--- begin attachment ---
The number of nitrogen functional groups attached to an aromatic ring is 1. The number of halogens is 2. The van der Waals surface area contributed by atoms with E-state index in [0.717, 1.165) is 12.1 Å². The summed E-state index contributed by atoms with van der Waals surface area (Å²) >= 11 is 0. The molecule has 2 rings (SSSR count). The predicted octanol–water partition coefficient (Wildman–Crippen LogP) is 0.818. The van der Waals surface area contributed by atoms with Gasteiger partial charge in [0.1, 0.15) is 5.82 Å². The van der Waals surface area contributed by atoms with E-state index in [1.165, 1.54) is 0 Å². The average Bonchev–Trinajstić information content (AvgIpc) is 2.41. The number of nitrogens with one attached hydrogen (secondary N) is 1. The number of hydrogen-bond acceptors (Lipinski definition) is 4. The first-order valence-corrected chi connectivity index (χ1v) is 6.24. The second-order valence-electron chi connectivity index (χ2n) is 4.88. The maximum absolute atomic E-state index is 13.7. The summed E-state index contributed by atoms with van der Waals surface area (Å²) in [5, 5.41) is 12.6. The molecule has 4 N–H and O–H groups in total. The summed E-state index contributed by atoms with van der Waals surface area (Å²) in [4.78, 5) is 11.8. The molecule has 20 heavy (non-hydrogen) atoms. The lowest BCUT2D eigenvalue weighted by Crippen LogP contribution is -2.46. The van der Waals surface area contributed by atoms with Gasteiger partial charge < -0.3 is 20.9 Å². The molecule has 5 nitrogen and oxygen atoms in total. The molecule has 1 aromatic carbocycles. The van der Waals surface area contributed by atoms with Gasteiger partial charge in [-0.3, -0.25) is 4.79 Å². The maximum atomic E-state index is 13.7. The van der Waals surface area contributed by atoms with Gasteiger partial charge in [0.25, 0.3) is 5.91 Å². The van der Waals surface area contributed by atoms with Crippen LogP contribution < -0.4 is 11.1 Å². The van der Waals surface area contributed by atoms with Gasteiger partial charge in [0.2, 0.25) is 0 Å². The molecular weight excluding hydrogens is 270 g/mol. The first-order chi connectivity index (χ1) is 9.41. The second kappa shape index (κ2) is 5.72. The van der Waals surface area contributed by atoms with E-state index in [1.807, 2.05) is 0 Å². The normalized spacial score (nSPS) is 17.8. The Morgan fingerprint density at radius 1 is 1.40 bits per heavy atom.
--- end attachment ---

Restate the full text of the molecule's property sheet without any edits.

The number of nitrogen functional groups attached to an aromatic ring is 1. The number of halogens is 2. The van der Waals surface area contributed by atoms with E-state index in [0.717, 1.165) is 12.1 Å². The summed E-state index contributed by atoms with van der Waals surface area (Å²) >= 11 is 0. The molecule has 2 rings (SSSR count). The predicted octanol–water partition coefficient (Wildman–Crippen LogP) is 0.818. The van der Waals surface area contributed by atoms with Gasteiger partial charge in [0.1, 0.15) is 5.82 Å². The van der Waals surface area contributed by atoms with E-state index in [1.165, 1.54) is 0 Å². The average Bonchev–Trinajstić information content (AvgIpc) is 2.41. The number of nitrogens with one attached hydrogen (secondary N) is 1. The number of hydrogen-bond acceptors (Lipinski definition) is 4. The first-order valence-corrected chi connectivity index (χ1v) is 6.24. The second-order valence-electron chi connectivity index (χ2n) is 4.88. The maximum absolute atomic E-state index is 13.7. The summed E-state index contributed by atoms with van der Waals surface area (Å²) in [5, 5.41) is 12.6. The molecule has 4 N–H and O–H groups in total. The summed E-state index contributed by atoms with van der Waals surface area (Å²) in [4.78, 5) is 11.8. The molecule has 20 heavy (non-hydrogen) atoms. The lowest BCUT2D eigenvalue weighted by Crippen LogP contribution is -2.46. The van der Waals surface area contributed by atoms with Gasteiger partial charge < -0.3 is 20.9 Å². The molecule has 5 nitrogen and oxygen atoms in total. The molecule has 1 aromatic carbocycles. The van der Waals surface area contributed by atoms with Gasteiger partial charge in [-0.3, -0.25) is 4.79 Å². The maximum atomic E-state index is 13.7. The van der Waals surface area contributed by atoms with Gasteiger partial charge in [0.25, 0.3) is 5.91 Å². The van der Waals surface area contributed by atoms with Crippen LogP contribution < -0.4 is 11.1 Å². The van der Waals surface area contributed by atoms with Gasteiger partial charge in [0.2, 0.25) is 0 Å². The molecular weight excluding hydrogens is 270 g/mol. The first-order chi connectivity index (χ1) is 9.41. The second kappa shape index (κ2) is 5.72. The van der Waals surface area contributed by atoms with E-state index in [1.807, 2.05) is 0 Å². The normalized spacial score (nSPS) is 17.8. The Morgan fingerprint density at radius 1 is 1.40 bits per heavy atom.